The answer, I have found, lies somewhere in between. I’m a hybrid, a pantser-plotter. I outline but only the big picture, the main beats. I leave room for the characters to speak through me, to tell me where the story will go next. Without that freedom, it all feels false and forced.

I once wrote a detailed outline for a novel using the book First Draft in 30 Days. I became obsessed with details. Nothing was left to chance – each character was analysed and each of their actions was carefully thought out. There were no surprises. And so imagine my surprise when I sat down to actually write the book based on the outline and I couldn’t even put down one word. Not. One. Word. It was as if with my obsessive focus on the outline, I’d forgotten how to write. I was no longer a writer, I was an outliner. But unlike what was promised in First Draft in 30 Days, the process did not leave me with a first draft, but rather a very well-researched guide on how to write the book. It’s easier just to write the damn book!

Over the years, I have established my own process. Before I started working on Enchanting Elodie, I wrote this process down step-by-step to make it concrete in my mind and also to ensure I remembered how to do it next time! I share it here in this five-part series in hopes that it might help any fellow pantser-plotters who tend to think they should be firmly in either camp.

Overview of My Process

Step One: The Story Idea 

A story begins with the spark of an idea, a setting, or a character. After that point, it’s just a matter of asking “What will happen next?” and following the story through to its completion. It’s always good to have a vague idea of how the story will end, even if this changes during the course of writing it.

So I find it helpful to begin with free-writing a broad overview ie: what the book will be about. Then as the story develops in your mind, expand on the plot points scene-by-scene (although not every scene will be there yet, just the main beats).

After that, we turn to the characters. Don’t worry pantsers, I don’t advocate completing a detailed analysis for each character (I find it so tedious, although others might enjoy it so do it if you love it!). Once again, it’s all about the free-writing using a Character Prompt Sheet as a guide.

By now, you should be getting an idea of the setting or places that appear in your novel. It’s important to place the reader into the story by painting a picture that they can visualise in their minds. Spend some time creating this world. Once this is done, it’s time to turn back to the plot and conduct any research that would help flesh out the story. It also helps to plug your plot points into a Plot Paradigm to see if the story fits. I will go into further detail about this in another post.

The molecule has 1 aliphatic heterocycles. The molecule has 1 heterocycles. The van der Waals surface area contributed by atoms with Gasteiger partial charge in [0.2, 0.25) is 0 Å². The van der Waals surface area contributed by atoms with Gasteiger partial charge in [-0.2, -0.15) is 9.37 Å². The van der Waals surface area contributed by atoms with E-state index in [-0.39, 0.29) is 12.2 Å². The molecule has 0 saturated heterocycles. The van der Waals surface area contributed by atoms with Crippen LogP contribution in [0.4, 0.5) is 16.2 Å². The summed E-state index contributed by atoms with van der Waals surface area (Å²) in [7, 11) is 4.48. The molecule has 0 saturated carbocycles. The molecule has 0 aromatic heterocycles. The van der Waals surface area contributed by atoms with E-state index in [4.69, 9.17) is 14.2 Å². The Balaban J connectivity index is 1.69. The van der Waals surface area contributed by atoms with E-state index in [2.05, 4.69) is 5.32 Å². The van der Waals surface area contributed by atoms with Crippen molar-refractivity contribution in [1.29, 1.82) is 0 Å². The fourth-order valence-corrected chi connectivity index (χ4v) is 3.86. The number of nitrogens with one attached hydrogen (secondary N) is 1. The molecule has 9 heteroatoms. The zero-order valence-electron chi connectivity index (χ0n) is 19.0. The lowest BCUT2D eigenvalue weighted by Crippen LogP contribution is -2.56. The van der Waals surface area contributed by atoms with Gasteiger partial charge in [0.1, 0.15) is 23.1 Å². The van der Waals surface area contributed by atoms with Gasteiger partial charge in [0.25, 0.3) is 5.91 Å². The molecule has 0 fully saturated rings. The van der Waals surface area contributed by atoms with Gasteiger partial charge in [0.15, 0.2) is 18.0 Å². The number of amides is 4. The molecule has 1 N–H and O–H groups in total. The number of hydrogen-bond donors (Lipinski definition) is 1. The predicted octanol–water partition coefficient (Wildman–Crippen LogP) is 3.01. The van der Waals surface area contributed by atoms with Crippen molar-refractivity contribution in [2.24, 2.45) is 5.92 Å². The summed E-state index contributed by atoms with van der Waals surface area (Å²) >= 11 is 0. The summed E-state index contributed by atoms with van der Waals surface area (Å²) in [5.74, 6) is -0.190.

Step Two: First Draft

This would have to be my favourite part of the process and the most creative – letting your muse take over and your imagination carry you wherever it will! The best advice I ever read, and something that freed me from my unceasing internal censor, is to let yourself write a Shitty First Draft. This concept first sunk in when I read Bird By Bird by Anne Lamott and I will cover it in more depth in in this series.

Also – word count! Setting a word count goal for each session will help you get the story down as quick as you can while the idea is still fresh and you still feel that spark that started you writing.

Step Three: Rewriting (Second Draft)

And now we get down to the nitty gritty. You’ve finished your first draft – hooray! What a massive achievement! I bet you can’t wait to read it – but, wait. Let it rest for a while. A few days, a week, however long you can bear. And then print out a hard copy and get ready to pull your baby apart.

I always thought I would truly dislike rewriting (which is why I so longed to be a plotter and have all the kinks worked out beforehand), but I have found when I pushed myself through it that it’s a very rewarding process.

See this post for more details on the wonders of rewriting!

In my pantser-plotting style, I find it too difficult to work out a timeline for events before I’ve actually created the events. Working backwards and creating a timeline after the first draft helped me to see if scenes were in the wrong order or would work better at some place else in the story. More on this in the series.

Step Four: Editing (Third Draft)

My final posts in the series detail the final step in my process – the last chance to make your manuscript shine! This is where you finally get to pull out that red biro in your mind and edit your novel with a fine-tooth comb. 

If you really want to go in-depth, you need to look over each scene individually, checking that it serves a purpose by propelling the story forward and that it has a beginning, middle and end. The characters also get another going over by taking a hard look at their GMC’s (Goal, Motivation, Conflict). Basically, you are making sure that everything makes sense and is as correct as it should be.

The last stage focuses on grammar and punctuation, dialogue, description and sentence structure. All the things that would make your high school English teacher proud! Read your finished product, re-read and continue making changes until you are completely satisfied (or cross-eyed).

Your story may now only loosely resemble that first expanded overview, but that’s ok.

You’ve written a book!!

** Note: I found Elizabeth George’s book Write Away invaluable in formulating my own process.